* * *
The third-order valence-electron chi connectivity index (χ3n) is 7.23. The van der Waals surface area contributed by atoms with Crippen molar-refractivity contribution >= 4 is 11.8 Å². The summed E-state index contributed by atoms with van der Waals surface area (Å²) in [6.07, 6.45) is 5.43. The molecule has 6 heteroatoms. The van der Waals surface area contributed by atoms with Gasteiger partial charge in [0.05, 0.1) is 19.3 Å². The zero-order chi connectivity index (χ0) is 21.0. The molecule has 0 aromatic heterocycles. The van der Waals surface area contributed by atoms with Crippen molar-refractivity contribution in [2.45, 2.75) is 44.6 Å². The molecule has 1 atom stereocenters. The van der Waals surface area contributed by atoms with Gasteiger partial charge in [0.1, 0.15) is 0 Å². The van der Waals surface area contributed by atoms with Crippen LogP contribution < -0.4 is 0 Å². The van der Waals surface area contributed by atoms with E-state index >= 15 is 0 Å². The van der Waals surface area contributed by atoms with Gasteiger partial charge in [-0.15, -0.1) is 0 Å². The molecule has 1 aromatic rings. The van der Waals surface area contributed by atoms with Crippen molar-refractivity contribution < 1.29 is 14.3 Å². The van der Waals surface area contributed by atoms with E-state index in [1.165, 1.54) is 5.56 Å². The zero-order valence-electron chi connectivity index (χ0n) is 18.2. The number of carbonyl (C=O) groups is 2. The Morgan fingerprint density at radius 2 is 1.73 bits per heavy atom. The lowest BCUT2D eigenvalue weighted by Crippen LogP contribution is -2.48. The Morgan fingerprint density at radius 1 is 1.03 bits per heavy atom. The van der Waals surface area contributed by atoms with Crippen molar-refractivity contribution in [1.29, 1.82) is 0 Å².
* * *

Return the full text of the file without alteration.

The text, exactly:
The third-order valence-electron chi connectivity index (χ3n) is 7.23. The van der Waals surface area contributed by atoms with Crippen molar-refractivity contribution >= 4 is 11.8 Å². The summed E-state index contributed by atoms with van der Waals surface area (Å²) in [6.07, 6.45) is 5.43. The molecule has 6 heteroatoms. The van der Waals surface area contributed by atoms with Gasteiger partial charge in [0.05, 0.1) is 19.3 Å². The zero-order chi connectivity index (χ0) is 21.0. The molecule has 0 aromatic heterocycles. The van der Waals surface area contributed by atoms with Crippen molar-refractivity contribution in [2.45, 2.75) is 44.6 Å². The molecule has 1 atom stereocenters. The van der Waals surface area contributed by atoms with Gasteiger partial charge in [0.1, 0.15) is 0 Å². The van der Waals surface area contributed by atoms with Crippen LogP contribution < -0.4 is 0 Å². The van der Waals surface area contributed by atoms with E-state index >= 15 is 0 Å². The van der Waals surface area contributed by atoms with Gasteiger partial charge in [-0.15, -0.1) is 0 Å². The molecule has 1 aromatic rings. The van der Waals surface area contributed by atoms with Crippen molar-refractivity contribution < 1.29 is 14.3 Å². The van der Waals surface area contributed by atoms with E-state index in [1.165, 1.54) is 5.56 Å². The zero-order valence-electron chi connectivity index (χ0n) is 18.2. The number of carbonyl (C=O) groups is 2. The Morgan fingerprint density at radius 2 is 1.73 bits per heavy atom. The lowest BCUT2D eigenvalue weighted by Crippen LogP contribution is -2.48. The Morgan fingerprint density at radius 1 is 1.03 bits per heavy atom. The van der Waals surface area contributed by atoms with Crippen molar-refractivity contribution in [1.29, 1.82) is 0 Å².